And it’s true — over the past 40 years, we’ve seen repeated episodes when growth has slowed in the rich world, and collapsed catastrophically in the South. Neoliberalism has meant the tools the North uses to ameliorate slumps have been forbidden to poor countries. As my friend Doug Henwood says, in each of the crises of the past two decades, “the First World banks got a Minsky bailout while the Third World suffered a Fisher deflation.” But this time really seems to be different.
It’s interesting to compare the last of those episodes, the Asian crisis of 1997, with the most recent crisis.
Whatever you think the underlying causes of the 1997 crisis were (people sure liked saying “crony capitalism”) the basic facts are straightforward. East and Southeast Asia experienced a “sudden stop” of previously large financial inflows, leaving them unable to meet their foreign-currency obligations. As a result they were forced to abandon their currency pegs, abruptly raise interest rates to unheard-of levels, and eliminate their trade deficits with extreme prejudice. The result was severe economic disruption and brutal recessions. Indonesia, for example, didn’t regain its pre-crisis level of output for a full five years.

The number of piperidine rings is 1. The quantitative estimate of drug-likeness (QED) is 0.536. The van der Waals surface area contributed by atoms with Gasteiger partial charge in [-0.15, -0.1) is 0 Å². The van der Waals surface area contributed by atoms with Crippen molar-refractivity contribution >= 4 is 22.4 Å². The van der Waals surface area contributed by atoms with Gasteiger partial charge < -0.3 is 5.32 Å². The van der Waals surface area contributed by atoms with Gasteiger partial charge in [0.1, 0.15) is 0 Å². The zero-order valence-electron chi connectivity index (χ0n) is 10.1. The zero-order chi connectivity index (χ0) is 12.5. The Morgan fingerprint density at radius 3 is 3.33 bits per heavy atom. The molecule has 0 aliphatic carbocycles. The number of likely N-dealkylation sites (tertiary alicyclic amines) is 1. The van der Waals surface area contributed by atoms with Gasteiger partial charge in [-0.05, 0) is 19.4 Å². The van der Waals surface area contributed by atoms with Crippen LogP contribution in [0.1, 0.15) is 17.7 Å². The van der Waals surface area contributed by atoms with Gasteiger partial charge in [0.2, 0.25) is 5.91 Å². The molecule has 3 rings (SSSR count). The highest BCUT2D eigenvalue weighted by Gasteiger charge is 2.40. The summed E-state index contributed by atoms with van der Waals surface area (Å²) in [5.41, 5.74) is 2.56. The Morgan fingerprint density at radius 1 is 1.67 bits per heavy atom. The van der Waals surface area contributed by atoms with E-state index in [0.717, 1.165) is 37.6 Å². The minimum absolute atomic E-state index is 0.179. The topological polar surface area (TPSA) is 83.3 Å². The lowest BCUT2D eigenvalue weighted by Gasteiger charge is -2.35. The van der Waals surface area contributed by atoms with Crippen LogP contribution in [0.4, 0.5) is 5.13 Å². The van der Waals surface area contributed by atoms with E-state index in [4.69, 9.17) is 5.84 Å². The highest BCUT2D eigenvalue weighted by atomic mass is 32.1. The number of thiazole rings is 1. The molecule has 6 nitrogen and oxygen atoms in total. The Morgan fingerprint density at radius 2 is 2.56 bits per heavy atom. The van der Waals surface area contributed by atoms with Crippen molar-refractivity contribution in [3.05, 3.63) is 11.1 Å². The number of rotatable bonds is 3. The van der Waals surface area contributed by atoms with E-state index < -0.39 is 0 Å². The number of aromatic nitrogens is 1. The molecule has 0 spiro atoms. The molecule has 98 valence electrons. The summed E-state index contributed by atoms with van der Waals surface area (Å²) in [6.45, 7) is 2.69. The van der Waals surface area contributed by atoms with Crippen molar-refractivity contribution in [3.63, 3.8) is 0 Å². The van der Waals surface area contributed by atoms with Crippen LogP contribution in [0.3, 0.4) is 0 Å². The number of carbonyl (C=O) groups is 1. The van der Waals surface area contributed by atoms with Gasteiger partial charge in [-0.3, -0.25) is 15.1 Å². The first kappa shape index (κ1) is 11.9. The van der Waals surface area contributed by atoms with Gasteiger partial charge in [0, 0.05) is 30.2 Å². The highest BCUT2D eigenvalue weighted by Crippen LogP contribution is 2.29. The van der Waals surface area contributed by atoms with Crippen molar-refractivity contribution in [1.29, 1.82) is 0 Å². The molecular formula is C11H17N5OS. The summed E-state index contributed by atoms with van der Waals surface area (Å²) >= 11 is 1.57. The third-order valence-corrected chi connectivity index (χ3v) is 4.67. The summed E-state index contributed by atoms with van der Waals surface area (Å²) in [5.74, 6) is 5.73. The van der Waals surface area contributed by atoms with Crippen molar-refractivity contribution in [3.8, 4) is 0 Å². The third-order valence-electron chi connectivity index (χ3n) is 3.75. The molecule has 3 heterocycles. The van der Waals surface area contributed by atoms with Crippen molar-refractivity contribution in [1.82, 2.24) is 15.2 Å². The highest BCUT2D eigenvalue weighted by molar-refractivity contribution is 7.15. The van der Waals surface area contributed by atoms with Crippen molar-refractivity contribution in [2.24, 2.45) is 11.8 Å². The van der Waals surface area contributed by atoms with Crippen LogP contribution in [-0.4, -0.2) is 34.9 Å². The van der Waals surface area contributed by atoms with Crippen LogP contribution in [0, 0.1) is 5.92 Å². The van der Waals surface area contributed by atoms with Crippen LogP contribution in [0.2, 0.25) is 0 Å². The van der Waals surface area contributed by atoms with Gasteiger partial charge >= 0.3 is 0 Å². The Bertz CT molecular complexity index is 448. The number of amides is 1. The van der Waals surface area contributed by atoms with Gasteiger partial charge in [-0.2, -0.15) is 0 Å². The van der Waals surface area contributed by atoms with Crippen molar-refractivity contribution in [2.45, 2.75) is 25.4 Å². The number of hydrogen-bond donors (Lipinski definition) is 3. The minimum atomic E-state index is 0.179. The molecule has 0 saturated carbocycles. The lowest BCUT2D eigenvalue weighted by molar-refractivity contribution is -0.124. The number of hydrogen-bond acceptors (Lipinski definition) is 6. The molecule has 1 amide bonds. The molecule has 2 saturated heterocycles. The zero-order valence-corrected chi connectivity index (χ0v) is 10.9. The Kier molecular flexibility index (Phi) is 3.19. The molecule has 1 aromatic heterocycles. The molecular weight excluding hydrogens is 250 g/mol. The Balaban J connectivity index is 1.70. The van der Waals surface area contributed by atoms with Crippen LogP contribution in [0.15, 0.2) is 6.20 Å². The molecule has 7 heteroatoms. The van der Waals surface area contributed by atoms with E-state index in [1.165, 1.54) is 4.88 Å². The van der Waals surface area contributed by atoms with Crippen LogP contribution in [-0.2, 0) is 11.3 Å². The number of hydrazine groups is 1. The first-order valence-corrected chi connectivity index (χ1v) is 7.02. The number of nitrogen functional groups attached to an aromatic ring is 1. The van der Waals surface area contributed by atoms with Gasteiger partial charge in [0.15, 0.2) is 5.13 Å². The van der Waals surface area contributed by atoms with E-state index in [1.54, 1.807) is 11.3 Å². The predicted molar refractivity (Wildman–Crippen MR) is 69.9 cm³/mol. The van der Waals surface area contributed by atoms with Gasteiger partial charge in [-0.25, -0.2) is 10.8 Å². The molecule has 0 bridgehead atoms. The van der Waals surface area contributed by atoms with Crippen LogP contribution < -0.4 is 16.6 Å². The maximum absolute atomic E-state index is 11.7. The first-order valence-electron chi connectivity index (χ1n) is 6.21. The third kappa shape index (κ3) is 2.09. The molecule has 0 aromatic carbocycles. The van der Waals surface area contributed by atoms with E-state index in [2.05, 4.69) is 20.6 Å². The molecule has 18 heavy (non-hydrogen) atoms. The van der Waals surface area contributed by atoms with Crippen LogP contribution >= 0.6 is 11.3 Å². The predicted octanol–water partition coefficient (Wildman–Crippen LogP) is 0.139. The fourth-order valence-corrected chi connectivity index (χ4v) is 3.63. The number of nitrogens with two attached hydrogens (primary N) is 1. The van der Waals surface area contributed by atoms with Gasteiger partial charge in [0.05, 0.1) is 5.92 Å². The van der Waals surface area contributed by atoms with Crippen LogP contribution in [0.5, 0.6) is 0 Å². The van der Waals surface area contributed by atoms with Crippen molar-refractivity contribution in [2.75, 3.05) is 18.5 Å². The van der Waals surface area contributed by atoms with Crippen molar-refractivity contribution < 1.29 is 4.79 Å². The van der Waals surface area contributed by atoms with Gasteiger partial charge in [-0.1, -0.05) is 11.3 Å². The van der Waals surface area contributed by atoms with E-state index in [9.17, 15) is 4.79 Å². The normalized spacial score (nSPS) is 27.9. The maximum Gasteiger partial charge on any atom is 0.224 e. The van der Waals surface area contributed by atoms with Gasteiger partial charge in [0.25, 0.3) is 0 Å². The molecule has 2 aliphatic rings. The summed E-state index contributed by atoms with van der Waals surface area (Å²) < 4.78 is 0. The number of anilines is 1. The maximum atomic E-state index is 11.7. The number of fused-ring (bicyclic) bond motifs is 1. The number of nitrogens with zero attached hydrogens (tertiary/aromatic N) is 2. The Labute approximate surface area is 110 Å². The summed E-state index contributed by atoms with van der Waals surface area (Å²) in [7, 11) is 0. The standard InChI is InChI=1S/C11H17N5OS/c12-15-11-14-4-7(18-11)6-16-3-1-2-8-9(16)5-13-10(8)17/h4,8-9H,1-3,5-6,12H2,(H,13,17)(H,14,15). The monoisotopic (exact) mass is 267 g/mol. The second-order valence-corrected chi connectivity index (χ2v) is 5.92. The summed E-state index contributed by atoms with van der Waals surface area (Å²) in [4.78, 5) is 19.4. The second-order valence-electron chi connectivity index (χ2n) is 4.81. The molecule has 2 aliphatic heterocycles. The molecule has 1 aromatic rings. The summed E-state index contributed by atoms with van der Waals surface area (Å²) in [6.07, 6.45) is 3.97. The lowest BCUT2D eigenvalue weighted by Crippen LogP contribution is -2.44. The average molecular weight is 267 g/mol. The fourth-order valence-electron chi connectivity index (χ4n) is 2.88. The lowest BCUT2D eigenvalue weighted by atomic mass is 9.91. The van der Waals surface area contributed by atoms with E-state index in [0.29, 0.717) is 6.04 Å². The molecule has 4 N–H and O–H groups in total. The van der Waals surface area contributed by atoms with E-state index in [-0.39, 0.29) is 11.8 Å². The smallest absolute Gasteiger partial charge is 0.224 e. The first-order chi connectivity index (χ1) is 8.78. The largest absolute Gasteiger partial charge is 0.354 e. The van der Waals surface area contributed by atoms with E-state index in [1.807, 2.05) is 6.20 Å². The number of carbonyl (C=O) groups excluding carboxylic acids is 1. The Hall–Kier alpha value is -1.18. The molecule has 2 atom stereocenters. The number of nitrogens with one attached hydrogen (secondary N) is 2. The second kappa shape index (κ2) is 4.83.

Fast forward ten years, and the same region is a bright spot in the global growth picture. What people don’t realize, though, is that many Asian countries experienced a sudden stop of financial inflows in 2007-08 even larger than the one that caused so much destruction in 1997. Add to that a collapse in export earnings as demand in the rich countries fell, and Asian countries faced a substantially larger shock to foreign exchange earnings in 2007-2008 than ten years before.
Change in Gross Flows as Percent of Peak GDP
1997Q2-1997Q4 Peak-2008Q4
Portfolio Inflows All Forex Inflows Portfolio Inflows All Forex Inflows
Indonesia -10.6 -18.5 -6.1 -9.7
Korea -5.9 -18.0 -10.1 -29.5
Phillipines -5.4 -15.9 -9.3 -30.1
Thailand -2.5 -12.4 -6.2 -22.4
Source: IMF International Financial Statistics.